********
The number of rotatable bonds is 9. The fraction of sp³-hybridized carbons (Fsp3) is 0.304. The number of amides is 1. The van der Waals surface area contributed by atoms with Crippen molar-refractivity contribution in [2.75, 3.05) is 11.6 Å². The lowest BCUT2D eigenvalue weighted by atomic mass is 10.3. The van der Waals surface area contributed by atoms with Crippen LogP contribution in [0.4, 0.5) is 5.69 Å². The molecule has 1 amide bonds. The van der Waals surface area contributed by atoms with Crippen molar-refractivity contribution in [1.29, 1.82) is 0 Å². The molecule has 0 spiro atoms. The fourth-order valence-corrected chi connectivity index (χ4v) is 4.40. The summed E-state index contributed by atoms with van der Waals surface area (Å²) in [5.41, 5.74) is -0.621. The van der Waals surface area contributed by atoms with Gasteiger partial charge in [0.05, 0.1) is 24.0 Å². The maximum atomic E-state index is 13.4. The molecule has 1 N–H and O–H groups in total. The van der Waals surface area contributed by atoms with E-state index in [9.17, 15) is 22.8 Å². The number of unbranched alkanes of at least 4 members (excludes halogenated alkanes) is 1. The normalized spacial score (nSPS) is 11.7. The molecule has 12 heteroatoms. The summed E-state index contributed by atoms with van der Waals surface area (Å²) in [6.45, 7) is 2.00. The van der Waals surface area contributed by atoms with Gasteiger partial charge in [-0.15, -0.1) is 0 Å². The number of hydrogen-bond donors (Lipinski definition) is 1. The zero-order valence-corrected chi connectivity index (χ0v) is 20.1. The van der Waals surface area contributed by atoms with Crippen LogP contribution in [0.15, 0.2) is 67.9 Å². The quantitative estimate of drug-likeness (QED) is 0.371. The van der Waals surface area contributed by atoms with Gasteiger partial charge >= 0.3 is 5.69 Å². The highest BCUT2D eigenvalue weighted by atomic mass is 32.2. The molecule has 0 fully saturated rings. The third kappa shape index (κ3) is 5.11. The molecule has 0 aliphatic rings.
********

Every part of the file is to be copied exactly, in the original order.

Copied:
The number of rotatable bonds is 9. The fraction of sp³-hybridized carbons (Fsp3) is 0.304. The number of amides is 1. The van der Waals surface area contributed by atoms with Crippen molar-refractivity contribution in [2.75, 3.05) is 11.6 Å². The lowest BCUT2D eigenvalue weighted by atomic mass is 10.3. The van der Waals surface area contributed by atoms with Crippen LogP contribution in [0.4, 0.5) is 5.69 Å². The molecule has 1 amide bonds. The van der Waals surface area contributed by atoms with Crippen molar-refractivity contribution in [1.29, 1.82) is 0 Å². The molecule has 0 spiro atoms. The fourth-order valence-corrected chi connectivity index (χ4v) is 4.40. The summed E-state index contributed by atoms with van der Waals surface area (Å²) in [5.41, 5.74) is -0.621. The van der Waals surface area contributed by atoms with Gasteiger partial charge in [0.05, 0.1) is 24.0 Å². The maximum atomic E-state index is 13.4. The molecule has 1 N–H and O–H groups in total. The van der Waals surface area contributed by atoms with E-state index in [9.17, 15) is 22.8 Å². The number of unbranched alkanes of at least 4 members (excludes halogenated alkanes) is 1. The normalized spacial score (nSPS) is 11.7. The molecule has 12 heteroatoms. The summed E-state index contributed by atoms with van der Waals surface area (Å²) in [6.45, 7) is 2.00. The van der Waals surface area contributed by atoms with Gasteiger partial charge in [-0.15, -0.1) is 0 Å². The number of hydrogen-bond donors (Lipinski definition) is 1. The zero-order valence-corrected chi connectivity index (χ0v) is 20.1. The van der Waals surface area contributed by atoms with Crippen LogP contribution in [0.15, 0.2) is 67.9 Å². The quantitative estimate of drug-likeness (QED) is 0.371. The van der Waals surface area contributed by atoms with Gasteiger partial charge >= 0.3 is 5.69 Å². The highest BCUT2D eigenvalue weighted by atomic mass is 32.2. The molecule has 0 fully saturated rings. The third kappa shape index (κ3) is 5.11. The molecule has 0 aliphatic rings.